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  1. @ Gary — IHG’s response to COVID-19 has been a joke. A 25-30% reduction in elite status requirements? WTH? Why not save themselves a lot of grief and angry customers (both of which drive away their best customers and result in wasted time/$ on hundreds of thousands of phone calls and emails to handle “exceptions”) and just go ahead and extend everyone’s status by a year? We are certainly not going to put our health at risk to renew an elite status. If we lose our 16-year RA status over this, we are done with IHG. I hope they read your blog.

  2. Maybe what AS is saying “if you have our credit card” there’s no reason for your miles to expire ? For year Alaska has pushed it’s credit card at one time it’s “companion fare” was a killer deal with first class ticket now it’s a coach ticket but still a good deal personally I do not care for Bank of America as a card issuer however it’s a good card to have if your in the western mountain and west coast.

  3. I too would appreciate any insight on Singapore — I wrote an email and got back a “thanks, we are aware of Covid and our customers and your loyalty are important and blah, blah, blah…” but it wasn’t clear that they were extending expiring miles — that expire this month.

  4. Generally inactivity means no points earning. Sometimes it also includes using points. Ideally if you have a credit card or points in a cc program you can transfer over a token amount and it will extend the expiration date.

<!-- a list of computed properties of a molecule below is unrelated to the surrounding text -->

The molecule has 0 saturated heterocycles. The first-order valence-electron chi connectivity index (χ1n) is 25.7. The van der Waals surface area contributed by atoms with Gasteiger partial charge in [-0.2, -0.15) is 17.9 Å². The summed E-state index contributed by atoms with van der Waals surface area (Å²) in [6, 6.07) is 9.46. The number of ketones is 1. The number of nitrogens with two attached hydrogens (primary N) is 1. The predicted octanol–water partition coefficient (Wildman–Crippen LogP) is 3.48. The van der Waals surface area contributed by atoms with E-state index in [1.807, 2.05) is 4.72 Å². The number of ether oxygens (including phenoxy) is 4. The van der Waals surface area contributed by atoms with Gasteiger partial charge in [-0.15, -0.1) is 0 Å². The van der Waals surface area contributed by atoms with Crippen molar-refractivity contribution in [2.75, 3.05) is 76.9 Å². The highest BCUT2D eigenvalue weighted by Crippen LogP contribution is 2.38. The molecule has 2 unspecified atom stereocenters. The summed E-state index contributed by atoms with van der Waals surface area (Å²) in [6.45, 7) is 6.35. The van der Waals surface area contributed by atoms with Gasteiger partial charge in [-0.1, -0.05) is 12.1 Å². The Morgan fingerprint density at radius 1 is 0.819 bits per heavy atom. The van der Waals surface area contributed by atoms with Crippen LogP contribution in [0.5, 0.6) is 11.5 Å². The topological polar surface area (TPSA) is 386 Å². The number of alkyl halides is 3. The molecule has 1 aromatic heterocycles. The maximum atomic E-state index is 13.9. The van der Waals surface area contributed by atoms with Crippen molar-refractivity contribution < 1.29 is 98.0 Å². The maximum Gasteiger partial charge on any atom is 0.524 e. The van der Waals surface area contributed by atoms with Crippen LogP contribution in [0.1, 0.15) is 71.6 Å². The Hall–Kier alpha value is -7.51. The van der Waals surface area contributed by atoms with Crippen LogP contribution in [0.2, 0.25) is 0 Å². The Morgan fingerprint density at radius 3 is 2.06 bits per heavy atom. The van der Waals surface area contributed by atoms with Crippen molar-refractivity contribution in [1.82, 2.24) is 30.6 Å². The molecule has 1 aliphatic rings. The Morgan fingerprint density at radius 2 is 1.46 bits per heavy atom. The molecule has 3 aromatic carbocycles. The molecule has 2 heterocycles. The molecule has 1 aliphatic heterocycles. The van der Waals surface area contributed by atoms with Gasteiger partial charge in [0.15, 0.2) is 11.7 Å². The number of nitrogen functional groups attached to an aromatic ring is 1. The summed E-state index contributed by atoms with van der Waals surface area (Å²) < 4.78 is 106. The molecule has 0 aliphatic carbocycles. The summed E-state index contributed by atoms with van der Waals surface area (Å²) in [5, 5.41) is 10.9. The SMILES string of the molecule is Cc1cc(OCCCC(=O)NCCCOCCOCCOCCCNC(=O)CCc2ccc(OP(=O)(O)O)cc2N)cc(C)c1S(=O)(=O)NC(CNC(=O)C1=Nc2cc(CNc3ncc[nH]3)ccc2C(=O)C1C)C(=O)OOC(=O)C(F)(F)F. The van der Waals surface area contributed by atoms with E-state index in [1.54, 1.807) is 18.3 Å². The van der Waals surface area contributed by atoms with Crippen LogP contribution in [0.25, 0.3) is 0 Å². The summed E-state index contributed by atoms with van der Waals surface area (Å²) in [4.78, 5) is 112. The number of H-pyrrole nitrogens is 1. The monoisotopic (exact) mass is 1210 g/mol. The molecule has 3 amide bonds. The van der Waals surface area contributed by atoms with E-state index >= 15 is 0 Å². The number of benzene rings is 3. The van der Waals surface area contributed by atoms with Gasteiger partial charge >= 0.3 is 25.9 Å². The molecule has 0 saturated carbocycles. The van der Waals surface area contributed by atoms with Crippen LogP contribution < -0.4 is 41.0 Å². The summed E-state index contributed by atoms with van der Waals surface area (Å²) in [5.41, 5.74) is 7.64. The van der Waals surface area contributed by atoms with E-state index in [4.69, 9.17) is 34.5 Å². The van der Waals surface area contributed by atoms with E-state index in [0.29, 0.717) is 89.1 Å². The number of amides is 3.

Like anything, you need to check the details.

  5. Air Canada is also being stingy (which isn’t surprising, since their normal 12-month activity window to prevent expiration is already pretty stingy). They’re pausing expiration *briefly*, but “Effective May 15, our normal expiration policy will once again apply, meaning that miles will expire if an eligible transaction has not been completed prior to this date.”

  6. @ghostrider5408 wife & I just applied for the AS biz CC with a 40k bonus after spending $2k. Bought flights for our fly of 4 to Kauai for Thanksgiving – hopefully the curve is flattened by then. Yesterday I received an email from AS advising my 8-yr old that his account (and 5k miles therein) will be deleted in July due to no activity in the last 24 months. It’s the same situation for my other son too. I don’t see us planning/making a trip in the next 4 months or applying for cards in their name. Any recommendations from others who find themselves in a similar situation?